MAY-JUN 2018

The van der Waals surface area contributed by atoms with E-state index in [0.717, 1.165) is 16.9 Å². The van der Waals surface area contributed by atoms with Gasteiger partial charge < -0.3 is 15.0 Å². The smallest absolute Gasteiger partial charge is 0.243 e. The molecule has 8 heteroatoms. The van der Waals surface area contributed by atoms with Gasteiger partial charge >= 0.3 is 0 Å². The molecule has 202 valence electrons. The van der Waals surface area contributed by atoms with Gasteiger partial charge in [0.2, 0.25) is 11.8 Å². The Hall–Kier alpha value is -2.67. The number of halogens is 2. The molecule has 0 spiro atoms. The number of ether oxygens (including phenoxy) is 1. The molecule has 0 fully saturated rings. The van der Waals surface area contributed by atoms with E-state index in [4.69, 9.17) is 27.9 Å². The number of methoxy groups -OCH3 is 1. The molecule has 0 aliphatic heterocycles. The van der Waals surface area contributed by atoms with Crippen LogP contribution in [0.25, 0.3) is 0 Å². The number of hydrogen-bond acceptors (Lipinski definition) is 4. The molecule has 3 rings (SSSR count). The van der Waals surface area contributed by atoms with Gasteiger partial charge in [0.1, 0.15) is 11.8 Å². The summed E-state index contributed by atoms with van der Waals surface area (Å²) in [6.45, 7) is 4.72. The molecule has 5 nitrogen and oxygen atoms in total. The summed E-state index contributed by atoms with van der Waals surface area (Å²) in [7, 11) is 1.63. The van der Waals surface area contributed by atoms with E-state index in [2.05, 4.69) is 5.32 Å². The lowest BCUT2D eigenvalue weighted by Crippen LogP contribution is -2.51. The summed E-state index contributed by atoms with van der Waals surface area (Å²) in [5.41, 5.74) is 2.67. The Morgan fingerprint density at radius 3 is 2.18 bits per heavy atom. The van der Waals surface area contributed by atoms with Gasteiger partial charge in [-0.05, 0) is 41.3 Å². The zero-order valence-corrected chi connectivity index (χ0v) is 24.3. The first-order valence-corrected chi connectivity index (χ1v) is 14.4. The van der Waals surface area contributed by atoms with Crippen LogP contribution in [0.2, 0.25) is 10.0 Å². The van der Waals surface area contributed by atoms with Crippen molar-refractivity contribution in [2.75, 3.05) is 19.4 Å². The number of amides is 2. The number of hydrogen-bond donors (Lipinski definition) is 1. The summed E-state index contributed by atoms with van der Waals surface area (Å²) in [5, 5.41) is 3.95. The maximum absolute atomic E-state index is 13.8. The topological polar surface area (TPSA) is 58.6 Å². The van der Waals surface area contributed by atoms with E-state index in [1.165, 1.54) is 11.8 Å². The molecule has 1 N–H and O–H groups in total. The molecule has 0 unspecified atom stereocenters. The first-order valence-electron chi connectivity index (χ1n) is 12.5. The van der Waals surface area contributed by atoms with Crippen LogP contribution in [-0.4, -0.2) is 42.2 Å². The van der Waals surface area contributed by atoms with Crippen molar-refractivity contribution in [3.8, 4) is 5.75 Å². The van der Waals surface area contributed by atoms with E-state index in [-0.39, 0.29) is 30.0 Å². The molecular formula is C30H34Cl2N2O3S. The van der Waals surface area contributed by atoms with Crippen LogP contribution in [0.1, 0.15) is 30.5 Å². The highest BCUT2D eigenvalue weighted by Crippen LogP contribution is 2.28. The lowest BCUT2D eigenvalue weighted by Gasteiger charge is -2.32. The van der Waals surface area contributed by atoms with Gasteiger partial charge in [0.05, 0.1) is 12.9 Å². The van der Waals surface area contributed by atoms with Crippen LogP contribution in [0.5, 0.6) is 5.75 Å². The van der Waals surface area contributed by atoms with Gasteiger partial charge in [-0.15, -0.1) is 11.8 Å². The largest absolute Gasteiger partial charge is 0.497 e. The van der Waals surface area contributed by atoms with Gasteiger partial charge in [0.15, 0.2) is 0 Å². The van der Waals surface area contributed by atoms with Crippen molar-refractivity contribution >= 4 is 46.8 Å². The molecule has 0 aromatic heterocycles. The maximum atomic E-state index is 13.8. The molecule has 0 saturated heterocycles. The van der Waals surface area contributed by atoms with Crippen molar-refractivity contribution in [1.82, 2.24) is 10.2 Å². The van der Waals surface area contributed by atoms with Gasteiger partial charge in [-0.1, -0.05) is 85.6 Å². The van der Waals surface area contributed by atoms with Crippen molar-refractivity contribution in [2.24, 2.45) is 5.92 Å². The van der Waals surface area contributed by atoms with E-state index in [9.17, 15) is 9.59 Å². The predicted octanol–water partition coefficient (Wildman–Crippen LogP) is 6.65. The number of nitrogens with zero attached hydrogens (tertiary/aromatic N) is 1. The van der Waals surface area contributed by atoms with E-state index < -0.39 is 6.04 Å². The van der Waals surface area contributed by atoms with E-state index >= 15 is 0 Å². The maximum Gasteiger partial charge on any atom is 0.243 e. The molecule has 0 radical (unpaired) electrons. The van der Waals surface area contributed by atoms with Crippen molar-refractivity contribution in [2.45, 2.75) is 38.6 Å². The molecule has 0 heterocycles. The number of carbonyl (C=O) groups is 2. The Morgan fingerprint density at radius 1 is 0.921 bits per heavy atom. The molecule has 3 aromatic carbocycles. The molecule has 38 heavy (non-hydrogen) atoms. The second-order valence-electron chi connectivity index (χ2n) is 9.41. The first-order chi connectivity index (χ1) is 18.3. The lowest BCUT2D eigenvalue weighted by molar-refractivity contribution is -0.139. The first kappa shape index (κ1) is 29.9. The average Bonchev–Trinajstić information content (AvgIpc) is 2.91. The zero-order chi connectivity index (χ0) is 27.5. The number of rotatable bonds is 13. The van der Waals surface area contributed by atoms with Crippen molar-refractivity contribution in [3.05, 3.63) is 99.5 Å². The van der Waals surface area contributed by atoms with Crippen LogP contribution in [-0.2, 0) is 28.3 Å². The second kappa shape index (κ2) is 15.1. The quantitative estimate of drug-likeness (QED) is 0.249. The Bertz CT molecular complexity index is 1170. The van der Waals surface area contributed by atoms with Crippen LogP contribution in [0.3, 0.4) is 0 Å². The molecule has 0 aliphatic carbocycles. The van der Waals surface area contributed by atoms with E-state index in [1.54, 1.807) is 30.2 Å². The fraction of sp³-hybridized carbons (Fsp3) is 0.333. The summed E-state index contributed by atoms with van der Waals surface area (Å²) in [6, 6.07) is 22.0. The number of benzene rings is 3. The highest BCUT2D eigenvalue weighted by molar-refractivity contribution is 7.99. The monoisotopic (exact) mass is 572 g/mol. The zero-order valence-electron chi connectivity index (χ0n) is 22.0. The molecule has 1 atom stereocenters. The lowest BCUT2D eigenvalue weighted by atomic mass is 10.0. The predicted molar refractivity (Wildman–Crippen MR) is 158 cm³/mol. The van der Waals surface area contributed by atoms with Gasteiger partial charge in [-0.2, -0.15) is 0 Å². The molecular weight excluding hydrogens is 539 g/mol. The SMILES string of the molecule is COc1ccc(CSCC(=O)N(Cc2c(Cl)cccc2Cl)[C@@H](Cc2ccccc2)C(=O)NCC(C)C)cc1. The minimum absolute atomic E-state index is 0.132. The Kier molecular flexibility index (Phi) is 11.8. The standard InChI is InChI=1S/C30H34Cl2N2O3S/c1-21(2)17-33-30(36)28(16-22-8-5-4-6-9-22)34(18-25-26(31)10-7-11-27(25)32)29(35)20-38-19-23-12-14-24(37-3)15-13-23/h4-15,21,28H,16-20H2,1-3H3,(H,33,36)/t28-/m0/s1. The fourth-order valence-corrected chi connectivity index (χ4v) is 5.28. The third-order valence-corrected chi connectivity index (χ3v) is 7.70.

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36 INTECH MAY/JUNE 2018 WWW.ISA.ORG SPECIAL SECTION an unusual control program configu- ration that was not considered in the software update. l Condition never considered in the software design. These kinds of prob - lems typically occur when you make a change or addition to the system, creating a condition that was never accounted for in the original software design. It is important to review the history of software updates when troubleshooting and search the update notes online for reported issues. There are different troubleshooting philosophies, but these are common ele- ments and a sequence to start the process: Observe and gather information As much as possible, observe and gath- er information, avoiding preconceived notions. The goal is to understand the current reality about what is happen - ing. These are some typical questions: l What are the symptoms? l When did the problem first start? l What else that is related to this control or automation has unusual data or behavior? Ask people working in the area what they observed. What is different now compared to when things were work- ing properly? Software and firmware issues in sys- tems have increased the complexity and potential problems created by system updates that can change the behavior of applications and controllers. In many sys - tems, the information-gathering process should include the history of software and firmware updates. Record the chronology of the prob- lem and changes made to the system, including operating parameters, alarms, and alerts. Chronology is the science of arranging events in their order of occur- rence. It helps provide an understanding of the problem in the context of the en vi- ronment. As you proceed with trouble- shooting a problem, record the chronol- ogy of steps and information gathered in a notebook or electronically with a tablet computer or smartphone. Review the chronology for clues about the problem. Based on my experience, I cannot stress enough the value of making a chronological and data record as you proceed through troubleshooting. Early in my career I was taught by an experi- enced troubleshooter to carry 3x5 cards and record each step and data as I was troubleshooting automation systems. That was one of the most valuable lessons for troubleshooting. Identify root causes Following a logical path of reasoning based on symptoms can solve many problems, but there are other problems that are more difficult. Sometimes after observing symptoms, the root causes are obvious. With more complex control and automation, however, it takes more ef fort to identify root causes. There may be more than one component (i.e., sensor, actuator, relay power supply, or network communications) that is contributing to the problem. Today this is complicated with software, firmware, network con- figuration, and potential cybersecurity problems. Identifying root causes may follow a logical path of reasoning based on the observable symptoms. In my experience many problems fall in this category, but with greater system complexity there are increasingly bigger troubleshooting challenges. Finding the source of the problem is the detective work of troubleshooting. In complex systems where there can be multiple things contributing to a prob - lem, it is advisable to change one thing at a time and check if that solves the problem. Steps taken should be added to your chronology notes. Open mind It pays to keep an open mind and think outside the box. There may be ways to find the problem that are not obvious. Working with machine tool–based con- trols early in my career, there was a per- plexing problem with integrated circuits that overheated on control boards. When I opened the cabinet, the problem would go away. I wrestled with this for quite a while. Then I talked to a very experienced troubleshooter I worked with, and he reached into his bag of tools and pulled out a hairdryer! I created cardboard baf- fles we used to partition off parts of this large circuit board and first heated one half of the board, then the other, to find the area failing under heat. We simply di vided the problem area in half and did the procedure again, continually narrow- ing the focus. Neat method! I had a similar problem a couple of years later with the minicomputer, and I used my troubleshooting hairdryer to iso- late the problem and fix it. Always keep in mind that troubleshooting is finding an abnormal operating condition that can be caused by a wide range of things. The most valuable discipline when troubleshooting systems is not mak- ing assumptions. In another example years later, I was involved in one of the early industrial network installations of DeviceNet on a liquid crystal display production line. Our company provided the control software that was running the production line. Af ter the line was commissioned and running, there was an intermittent prob - lem with the automation that occurred periodically around midnight. Because this was an important new installation, every vendor involved was on site trying to troubleshoot the prob- lem, bringing in sophisticated network analyzers and other equipment. There was not an absolute root cause estab- lished, but suppliers made changes based on hunches to fix the problem. The problem persisted. One night I went in with the plant op- erations person to watch the operation of the system. When the cleaning person was working in the area, default occurred. We quickly found the root cause. The net - work was implemented with cables inter- connected using round screw-type quick connectors. We noticed the cleaning per - son bumped cable connectors when us- ing a broom to sweep underneath the as- sembly line. We found a cable connector that was not tightly screwed together, and this solved the problem! We all made the faulty assumption in the beginning that since this was a new The most valuable discipline when troubleshooting systems is not making assumptions.